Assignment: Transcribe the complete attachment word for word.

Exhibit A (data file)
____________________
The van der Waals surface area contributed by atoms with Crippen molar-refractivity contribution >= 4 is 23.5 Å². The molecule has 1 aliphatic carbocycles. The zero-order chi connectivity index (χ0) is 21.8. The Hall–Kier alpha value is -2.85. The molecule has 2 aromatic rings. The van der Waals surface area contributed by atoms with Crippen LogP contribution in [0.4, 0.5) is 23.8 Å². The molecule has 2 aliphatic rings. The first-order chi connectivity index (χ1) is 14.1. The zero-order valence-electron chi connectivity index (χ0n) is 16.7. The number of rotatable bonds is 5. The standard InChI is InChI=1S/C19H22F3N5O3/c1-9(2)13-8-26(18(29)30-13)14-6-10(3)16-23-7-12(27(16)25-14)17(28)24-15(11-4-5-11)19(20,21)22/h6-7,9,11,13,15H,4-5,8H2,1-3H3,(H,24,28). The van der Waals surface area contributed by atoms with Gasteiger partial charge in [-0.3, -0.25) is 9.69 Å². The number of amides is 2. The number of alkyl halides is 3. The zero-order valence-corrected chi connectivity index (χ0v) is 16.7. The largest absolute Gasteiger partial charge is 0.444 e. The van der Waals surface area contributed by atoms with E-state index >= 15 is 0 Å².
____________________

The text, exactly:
The van der Waals surface area contributed by atoms with Crippen molar-refractivity contribution >= 4 is 23.5 Å². The molecule has 1 aliphatic carbocycles. The zero-order chi connectivity index (χ0) is 21.8. The Hall–Kier alpha value is -2.85. The molecule has 2 aromatic rings. The van der Waals surface area contributed by atoms with Crippen LogP contribution in [0.4, 0.5) is 23.8 Å². The molecule has 2 aliphatic rings. The first-order chi connectivity index (χ1) is 14.1. The zero-order valence-electron chi connectivity index (χ0n) is 16.7. The number of rotatable bonds is 5. The standard InChI is InChI=1S/C19H22F3N5O3/c1-9(2)13-8-26(18(29)30-13)14-6-10(3)16-23-7-12(27(16)25-14)17(28)24-15(11-4-5-11)19(20,21)22/h6-7,9,11,13,15H,4-5,8H2,1-3H3,(H,24,28). The van der Waals surface area contributed by atoms with Gasteiger partial charge in [-0.3, -0.25) is 9.69 Å². The number of amides is 2. The number of alkyl halides is 3. The zero-order valence-corrected chi connectivity index (χ0v) is 16.7. The largest absolute Gasteiger partial charge is 0.444 e. The van der Waals surface area contributed by atoms with E-state index >= 15 is 0 Å².